Confederate Cavalry, 1861–1865
Italeri 1:72 Scale Figure Review
This set of miniatures qualifies as a study of Confederate cavalry dress, from regulation shell jackets, frock coats, and greatcoats, to hussar uniforms, and campaign dress featuring civilian items of clothing. It is the most accurate set of 1:72 scale cavalry on the market today, and it may be the only box of figures which portrays men actually riding correctly. Not only do the horses have reins, 30 % of the riders are sculpted holding the reins in their left hand, like any sane man would. These are not circus riders, the men are definitely in the cavalry.
There are a number of noticeable improvements relating to horse poses, riding style, and the way equipment is carried. Many of the changes point in a new qualitative direction of figure design, and, if they are carried forward, Italeri will advance the historic miniatures hobby into a new era. It is the first Italeri cavalry set with a full complement of command figures, including two officer types, the guidon-bearer, and trumpeter. The company must be commended for setting the standard against which other cavalry must be judged.
16 riders in 10 poses – 25 mm equal 5’-11″ Height
- J.E.B. Stuart & Officer, Frock Coat
- Guidon-bearer & Trumpeter
- 3 Regulation Dress, 3 Hussar Style
- 2 Shell Jacket, 2 Campaign Dress
- 2 Greatcoat (Adjutant Types)
- Unhorsed Trooper, Regulation Dress
17 horses in 5 poses – 22 mm equal 15.2 Hands
- Walking Horse (8)
- Charging Horse (8)
- Fallen Horse (1)
Excellent detail. Buttons, belt buckles, badges, weapons and accoutrements are clearly visible and easy to paint.
Useful historic poses. These figures will be very popular with wargamers, collectors and diorama builders.
Striking faces, each figure is a character. These heads can be used for many interesting conversion projects.
The selection of horses is very good, it includes standing, walking, and charging poses, even a fallen animal with the unhorsed trooper taking cover behind it. The standing horses make perfect mounts for the trooper firing from horseback.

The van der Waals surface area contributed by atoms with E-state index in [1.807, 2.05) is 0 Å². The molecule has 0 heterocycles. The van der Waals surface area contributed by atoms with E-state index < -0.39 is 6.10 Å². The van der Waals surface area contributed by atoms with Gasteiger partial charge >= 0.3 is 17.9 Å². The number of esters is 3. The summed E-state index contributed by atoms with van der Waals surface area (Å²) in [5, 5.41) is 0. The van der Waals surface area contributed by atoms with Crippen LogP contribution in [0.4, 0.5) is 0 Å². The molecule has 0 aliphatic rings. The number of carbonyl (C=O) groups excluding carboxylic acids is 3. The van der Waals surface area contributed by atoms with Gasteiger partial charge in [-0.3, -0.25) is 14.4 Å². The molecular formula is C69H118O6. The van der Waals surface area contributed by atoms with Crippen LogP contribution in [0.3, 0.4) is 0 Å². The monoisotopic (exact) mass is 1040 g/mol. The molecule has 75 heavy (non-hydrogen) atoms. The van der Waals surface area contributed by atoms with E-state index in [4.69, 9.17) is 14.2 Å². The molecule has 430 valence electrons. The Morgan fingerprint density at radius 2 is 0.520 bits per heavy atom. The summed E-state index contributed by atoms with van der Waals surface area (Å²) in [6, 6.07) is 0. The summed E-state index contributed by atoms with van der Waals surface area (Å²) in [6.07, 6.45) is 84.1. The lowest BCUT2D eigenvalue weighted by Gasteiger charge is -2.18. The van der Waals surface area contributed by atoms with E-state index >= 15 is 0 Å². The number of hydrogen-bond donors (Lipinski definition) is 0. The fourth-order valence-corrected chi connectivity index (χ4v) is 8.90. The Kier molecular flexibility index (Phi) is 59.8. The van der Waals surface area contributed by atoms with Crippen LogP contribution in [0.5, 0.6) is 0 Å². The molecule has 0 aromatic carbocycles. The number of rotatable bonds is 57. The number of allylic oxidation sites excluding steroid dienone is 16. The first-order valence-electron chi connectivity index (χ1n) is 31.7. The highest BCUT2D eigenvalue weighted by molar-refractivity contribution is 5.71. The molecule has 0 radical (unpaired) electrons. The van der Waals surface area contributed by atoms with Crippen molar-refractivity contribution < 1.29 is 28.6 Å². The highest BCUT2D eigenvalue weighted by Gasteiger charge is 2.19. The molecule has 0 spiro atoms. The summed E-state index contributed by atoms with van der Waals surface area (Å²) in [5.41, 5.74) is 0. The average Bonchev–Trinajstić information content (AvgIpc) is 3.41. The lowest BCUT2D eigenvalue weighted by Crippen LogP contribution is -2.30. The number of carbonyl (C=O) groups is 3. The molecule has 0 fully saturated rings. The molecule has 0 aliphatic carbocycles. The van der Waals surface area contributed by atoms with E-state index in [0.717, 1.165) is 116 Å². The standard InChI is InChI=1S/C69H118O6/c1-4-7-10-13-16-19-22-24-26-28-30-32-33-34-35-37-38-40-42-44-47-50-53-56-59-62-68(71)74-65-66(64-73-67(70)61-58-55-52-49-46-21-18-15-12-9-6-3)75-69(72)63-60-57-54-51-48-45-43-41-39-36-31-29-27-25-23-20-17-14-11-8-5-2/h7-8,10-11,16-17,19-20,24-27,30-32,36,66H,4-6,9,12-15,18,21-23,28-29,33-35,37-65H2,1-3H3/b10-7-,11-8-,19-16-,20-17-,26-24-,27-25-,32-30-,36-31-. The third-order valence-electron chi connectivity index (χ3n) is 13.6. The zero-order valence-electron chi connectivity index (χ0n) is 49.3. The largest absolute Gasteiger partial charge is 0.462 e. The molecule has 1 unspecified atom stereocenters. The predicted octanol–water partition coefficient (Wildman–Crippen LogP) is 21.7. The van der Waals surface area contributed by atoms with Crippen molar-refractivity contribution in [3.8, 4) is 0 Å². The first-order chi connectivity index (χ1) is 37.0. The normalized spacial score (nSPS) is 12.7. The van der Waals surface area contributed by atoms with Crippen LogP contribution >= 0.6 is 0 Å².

Excellent casting quality, very little flash.
Cast in dark grey/silver plastic.
The galloping horses look static in the hind quarters, and strangely dynamic in the front. One would expect these horses to be torn apart immediately behind the Girth. The problem arises, because the gait is wrong. Designers, and sculptors need to study horses in nature or in books. Riding literature is abundant, and there is absolutely no excuse for the ridiculous galloping poses we routinely see. Italeri is not alone in botching the charging horses, the problem is almost universal. One advice to manufacturers would be to concentrate on standing or walking horses, because there is less potential for mistakes the more legs are on the ground. Anyone venturing into the realm of trotting, cantering, or galloping horses should first take design lessons from Revell. Thirty Years War Swedish Cavalry produced by Revell features the most accurate galloping poses on the market, they should be an inspiration to designers everywhere.
Some standard equipment is missing or carried incorrectly: The unhorsed trooper has his cap pouch on the left instead of on the right side of his waist-belt. Some of the men who carry carbines have no cap pouch at all, and some of the others are missing the cartridge pouch.
The guidon-bearer carries no carbine, in which case he should have discarded the carbine belt as well. Sadly, the figure wears the carbine belt like a cross-belt, attached to the front and rear of the waist-belt. The problem may be fixed by attaching a cartridge pouch to the rear of the carbine belt, and scrounging a suitable carbine from another cavalry figure. The trumpeter also wears his carbine belt incorrectly, though he has a carbine at his side. This, too, may be fixed by hiding the inaccuracy with a cartridge pouch.
Something is wrong with the guidon, it appears like a multi-pose item. The top of the staff shows the guidon rolled up and tied together in three places, a common practise on the march, meant to protect the guidon. In addition, there is an unfurled guidon attached to the same staff. Clearly, it would be very unusual to find two guidons on the same staff. The correct procedure would be to remove the unfurled guidon, leaving the furled guidon in place. In fact, that’s the best thing to do with this cavalry battle flag, because it’s all wrong anyway, carrying 17 stars instead of the 13 or fewer which would have been appropriate.
- Confederate Cavalry, 1861–1865
- 1st Virginia Cavalry, 1861–1865
- Hampton’s Legion Cavalry, 1861
- Figures in regulation cavalry uniforms may be painted to represent Union Cavalry.
These new Italeri cavalry figures show a significant improvement over earlier sets. The mixture of standing, walking, charging, and fallen horse poses is very useful, every rider now finds the correct mount.
- On Campaign – The Civil War Art of Keith Rocco, pp. 40, 68, 69
- Wise, Terence: Military Flags of the World, 1618–1900, Plates 58-59